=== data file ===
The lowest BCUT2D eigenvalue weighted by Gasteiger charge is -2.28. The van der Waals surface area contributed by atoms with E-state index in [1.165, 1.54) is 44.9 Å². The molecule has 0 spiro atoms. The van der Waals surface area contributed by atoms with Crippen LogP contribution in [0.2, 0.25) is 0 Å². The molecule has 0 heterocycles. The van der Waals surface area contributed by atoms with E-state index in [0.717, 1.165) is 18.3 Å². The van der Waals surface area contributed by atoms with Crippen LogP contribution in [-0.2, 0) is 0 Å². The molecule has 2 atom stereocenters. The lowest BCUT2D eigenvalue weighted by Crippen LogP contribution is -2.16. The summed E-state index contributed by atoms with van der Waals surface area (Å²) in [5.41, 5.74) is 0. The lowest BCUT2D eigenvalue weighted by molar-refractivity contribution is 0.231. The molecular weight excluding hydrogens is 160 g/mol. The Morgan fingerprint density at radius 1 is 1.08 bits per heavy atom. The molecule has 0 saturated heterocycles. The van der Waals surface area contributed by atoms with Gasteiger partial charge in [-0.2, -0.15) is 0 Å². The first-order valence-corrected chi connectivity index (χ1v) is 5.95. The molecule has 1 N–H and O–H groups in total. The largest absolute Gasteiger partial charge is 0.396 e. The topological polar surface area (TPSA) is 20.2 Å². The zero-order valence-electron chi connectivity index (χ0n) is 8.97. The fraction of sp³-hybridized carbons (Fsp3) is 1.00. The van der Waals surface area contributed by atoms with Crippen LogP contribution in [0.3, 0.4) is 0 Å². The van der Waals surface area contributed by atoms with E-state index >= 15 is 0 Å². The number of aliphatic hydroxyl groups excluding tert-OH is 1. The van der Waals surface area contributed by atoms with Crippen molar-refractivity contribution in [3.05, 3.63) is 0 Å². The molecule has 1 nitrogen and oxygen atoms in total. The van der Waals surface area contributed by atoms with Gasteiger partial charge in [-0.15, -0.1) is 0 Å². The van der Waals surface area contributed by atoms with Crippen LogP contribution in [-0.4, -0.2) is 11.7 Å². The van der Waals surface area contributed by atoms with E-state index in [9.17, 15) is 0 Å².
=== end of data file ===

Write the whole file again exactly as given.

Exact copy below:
The lowest BCUT2D eigenvalue weighted by Gasteiger charge is -2.28. The van der Waals surface area contributed by atoms with E-state index in [1.165, 1.54) is 44.9 Å². The molecule has 0 spiro atoms. The van der Waals surface area contributed by atoms with Crippen LogP contribution in [0.2, 0.25) is 0 Å². The molecule has 0 heterocycles. The van der Waals surface area contributed by atoms with E-state index in [0.717, 1.165) is 18.3 Å². The van der Waals surface area contributed by atoms with Crippen LogP contribution in [-0.2, 0) is 0 Å². The molecule has 2 atom stereocenters. The lowest BCUT2D eigenvalue weighted by Crippen LogP contribution is -2.16. The summed E-state index contributed by atoms with van der Waals surface area (Å²) in [5.41, 5.74) is 0. The lowest BCUT2D eigenvalue weighted by molar-refractivity contribution is 0.231. The molecular weight excluding hydrogens is 160 g/mol. The Morgan fingerprint density at radius 1 is 1.08 bits per heavy atom. The molecule has 0 saturated heterocycles. The van der Waals surface area contributed by atoms with Gasteiger partial charge in [-0.2, -0.15) is 0 Å². The first-order valence-corrected chi connectivity index (χ1v) is 5.95. The molecule has 1 N–H and O–H groups in total. The largest absolute Gasteiger partial charge is 0.396 e. The topological polar surface area (TPSA) is 20.2 Å². The zero-order valence-electron chi connectivity index (χ0n) is 8.97. The fraction of sp³-hybridized carbons (Fsp3) is 1.00. The van der Waals surface area contributed by atoms with Crippen LogP contribution in [0.3, 0.4) is 0 Å². The van der Waals surface area contributed by atoms with E-state index >= 15 is 0 Å². The number of aliphatic hydroxyl groups excluding tert-OH is 1. The van der Waals surface area contributed by atoms with Crippen molar-refractivity contribution in [3.05, 3.63) is 0 Å². The molecule has 1 nitrogen and oxygen atoms in total. The van der Waals surface area contributed by atoms with Gasteiger partial charge in [-0.15, -0.1) is 0 Å². The van der Waals surface area contributed by atoms with Crippen LogP contribution in [-0.4, -0.2) is 11.7 Å². The van der Waals surface area contributed by atoms with E-state index in [9.17, 15) is 0 Å².